Read Ruth 3-4 at Bible Gateway.
Today in Ruth we continue the beautiful prophetic picture begun yesterday of the LORD God of Israel redeeming those who were not Israel, calling them to Himself, and making them as Israel without distinction. Ruth was a young woman, and beautiful, and as a widow she could have had her choice of any young man. But instead she chose Boaz, who was perhaps middle aged, a peer of Naomi. Boaz was unmarried and had no heirs. But although he was older than she, he was a good and righteous man, who knew the way of the Lord and walked in it. He was wise, prosperous, and a respected man in his city. He blessed Ruth for choosing him when she could have had her pick of the young men.
Boaz, through the custom of the day, redeemed Naomi and Ruth, since there were no sons to carry on the family. The concept of the kinsman redeemer is perhaps unique to Torah, and God placed it in Torah to teach us that He Himself is our Kinsman Redeemer! When a woman is left with no husband and no sons to carry on the family, to do the duty of husbands and sons for the women of the family, which is to provide for them, to preserve them, and to protect them, then the closest male kinsman is required by Torah to take the inheritance of the dead man, and his women, and redeem them from going to creditors or going to poverty, by purchasing the inheritance so the land and the women stay within the family and within the tribe.
The remarkable thing about Ruth, is that she is a Gentile! She is a Moabitess and not of Israel at all! But from the beginning her virtuous heart chose the God of Israel over the gods of her father’s house, and chose the people of Israel to be her people instead of her own pagan people, and then she chose Boaz, a father figure, to be her husband, who was her kinsman redeemer, instead of any of the young men of the city that she could have chosen.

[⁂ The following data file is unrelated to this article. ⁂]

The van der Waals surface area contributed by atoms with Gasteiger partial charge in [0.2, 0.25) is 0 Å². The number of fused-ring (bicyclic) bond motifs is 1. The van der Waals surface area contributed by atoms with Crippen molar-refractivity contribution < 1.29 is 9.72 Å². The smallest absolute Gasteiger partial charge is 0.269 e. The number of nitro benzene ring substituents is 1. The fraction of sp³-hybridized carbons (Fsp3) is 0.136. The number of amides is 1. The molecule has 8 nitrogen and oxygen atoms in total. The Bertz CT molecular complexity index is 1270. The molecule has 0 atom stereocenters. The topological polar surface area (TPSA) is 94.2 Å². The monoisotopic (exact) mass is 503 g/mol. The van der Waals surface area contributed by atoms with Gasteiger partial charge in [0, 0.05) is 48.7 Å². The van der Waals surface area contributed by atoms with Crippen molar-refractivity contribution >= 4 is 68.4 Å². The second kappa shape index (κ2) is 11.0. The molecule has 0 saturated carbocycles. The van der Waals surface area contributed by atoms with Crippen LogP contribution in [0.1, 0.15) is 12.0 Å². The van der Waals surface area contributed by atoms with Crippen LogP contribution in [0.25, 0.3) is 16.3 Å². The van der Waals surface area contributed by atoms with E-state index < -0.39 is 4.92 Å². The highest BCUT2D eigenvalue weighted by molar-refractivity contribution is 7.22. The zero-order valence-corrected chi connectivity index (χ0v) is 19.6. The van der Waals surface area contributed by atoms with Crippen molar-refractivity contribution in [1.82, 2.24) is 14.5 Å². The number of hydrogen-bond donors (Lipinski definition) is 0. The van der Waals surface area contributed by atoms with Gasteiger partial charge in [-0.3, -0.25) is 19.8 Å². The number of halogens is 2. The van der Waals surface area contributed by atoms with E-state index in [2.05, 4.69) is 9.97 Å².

God is teaching us, first of all, that He wants us! We are Gentiles (we were Gentiles), but we are not cast off because of that. For whoever among the Gentiles desires the LORD God to be his God, God desires that person to be His child and to be grafted in to His people Israel! He desires to cover us with His wing as Boaz covered Ruth with the corner of his cloak, and for us to find shelter under His wing as Ruth found shelter under the corner of Boaz’s cloak.
Next He is showing us that we are welcome in Israel – we become grafted in to Israel just as Ruth became grafted in to Israel through Naomi and through Boaz. But through Ruth we learn that we do not bring our Gentile past with us — we leave the land of the Gentiles and we leave the heritage of our father’s house, and we enter into a new land, the Land of His Kingdom, and we receive a new heritage, the heritage of our Father God. Many Christians today make the mistake of bringing the world with them into the assembly of the believers. The assembly of the believers is to be separate from the world, just as Israel is separate among the nations.
Third, God is teaching us that He is our Father, but He is also our Husband, for He is the Bridegroom who is returning for His Bride. Whatever male authority we need, who also loves us, and cares for us, He is it! Fourth, He is our Redeemer who redeems us from being alone in the world, adrift, without provision, without protection, from being lost as an inheritance among His people!
And Ruth and Boaz were the great- grandparents of David the shepherd boy who defeated Goliath with a stone and a slingshot and His faith in God; and became King David, the man after God’s own heart, and the ancester of Yeshua the Messiah, the eternal King of the whole earth!
Every year at the Feast of Tabernacles, the book of Ruth is read to this day, in synagogues throughout the world, to remind the Jews that the God of Israel is not the God of Israel alone, but the God of the whole earth, and like Ruth, the nations will come and worship the LORD God of Israel, Creator of heaven and earth!
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